This Method Can Stop Tsunamis Before It Hit Shorelines

By Anne Dominguez , Jan 26, 2017 02:00 AM EST

Killer tsunamis could be stopped before it hit the Earth's shorelines, that is if a new technology that could fire acoustic-gravity waves (AGWs) on the oncoming mass of water can be engineered. A recent study proposed that AGWs can stop tsunamis caused by earthquakes or landslides as well as other disastrous geological events.

Tsunamis also referred as seismic sea waves or tidal waves is a series of waves due to the displacement of large volumes of water caused by earthquake, landslide, underwater explosion or meteorite impact. Among the deadliest tsunamis is the 2004 Indian Ocean tsunami which killed about 230,000 people from 14 countries surrounding the Indian Ocean.

In a research published in the journal, Heliyon, on Monday, Jan. 23, Dr. Usama Kadri, from Cardiff University's School of Mathematics proposed the use of AGWs to stop tsunamis. AGWs are sound waves which occur naturally and moves in the deep ocean at the speed of sound. These waves can measure to up to hundreds of kilometers in length.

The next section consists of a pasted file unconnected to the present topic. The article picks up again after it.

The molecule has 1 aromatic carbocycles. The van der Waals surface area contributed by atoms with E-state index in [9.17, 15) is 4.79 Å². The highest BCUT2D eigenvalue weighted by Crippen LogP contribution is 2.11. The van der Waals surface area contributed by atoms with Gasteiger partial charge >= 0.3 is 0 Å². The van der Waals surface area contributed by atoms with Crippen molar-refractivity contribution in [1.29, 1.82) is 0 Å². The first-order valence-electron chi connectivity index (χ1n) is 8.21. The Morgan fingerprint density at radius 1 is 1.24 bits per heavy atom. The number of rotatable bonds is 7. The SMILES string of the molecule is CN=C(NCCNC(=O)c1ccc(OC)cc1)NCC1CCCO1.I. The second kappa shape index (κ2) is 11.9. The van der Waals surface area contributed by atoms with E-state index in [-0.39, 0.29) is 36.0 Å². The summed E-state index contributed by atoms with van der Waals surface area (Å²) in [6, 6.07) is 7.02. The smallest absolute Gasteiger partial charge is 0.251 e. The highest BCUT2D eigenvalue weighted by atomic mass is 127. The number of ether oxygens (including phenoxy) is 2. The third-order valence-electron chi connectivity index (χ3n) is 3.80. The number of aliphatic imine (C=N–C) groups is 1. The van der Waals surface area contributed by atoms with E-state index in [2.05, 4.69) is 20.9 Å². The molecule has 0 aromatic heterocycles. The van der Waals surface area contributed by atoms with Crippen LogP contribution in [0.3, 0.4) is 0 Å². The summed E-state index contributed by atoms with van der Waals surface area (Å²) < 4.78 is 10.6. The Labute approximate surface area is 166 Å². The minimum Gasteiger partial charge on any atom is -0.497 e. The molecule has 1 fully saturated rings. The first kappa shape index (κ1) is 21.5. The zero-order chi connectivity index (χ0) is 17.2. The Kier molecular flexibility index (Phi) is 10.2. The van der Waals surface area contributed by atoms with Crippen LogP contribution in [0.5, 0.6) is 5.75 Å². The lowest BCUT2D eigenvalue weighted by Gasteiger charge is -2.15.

Dr. Kadri explained that AGWs can fire at an oncoming tsunami to reduce its amplitude or height to minimize its damage. He also believes that continuously firing AGWs can completely disperse the tsunami before it reaches the shoreline. However, AGW frequency transmitters or modulators must first be engineered to make this possible.

"Within the last two decades, tsunamis have been responsible for the loss of almost half a million lives, widespread long-lasting destruction, profound environmental effects and global financial crisis," Dr. Kadri said in a press release from Cardiff University. "Up until now, little attention has been paid to trying to mitigate tsunamis and the potential of acoustic-gravity waves remain largely unexplored," he added.

He also highlighted the use of an alternative -- pitting nature against nature itself, by utilizing naturally occurring AGWs in the ocean to stop tsunamis. He admitted that generating AGWs might be difficult. A high amount of energy is required to mitigate a tsunami, however, it is viable by extending the findings to the realistic properties and geometries of a tsunami. He added that this technique could also allow the harnessing of the tsunami's energy.

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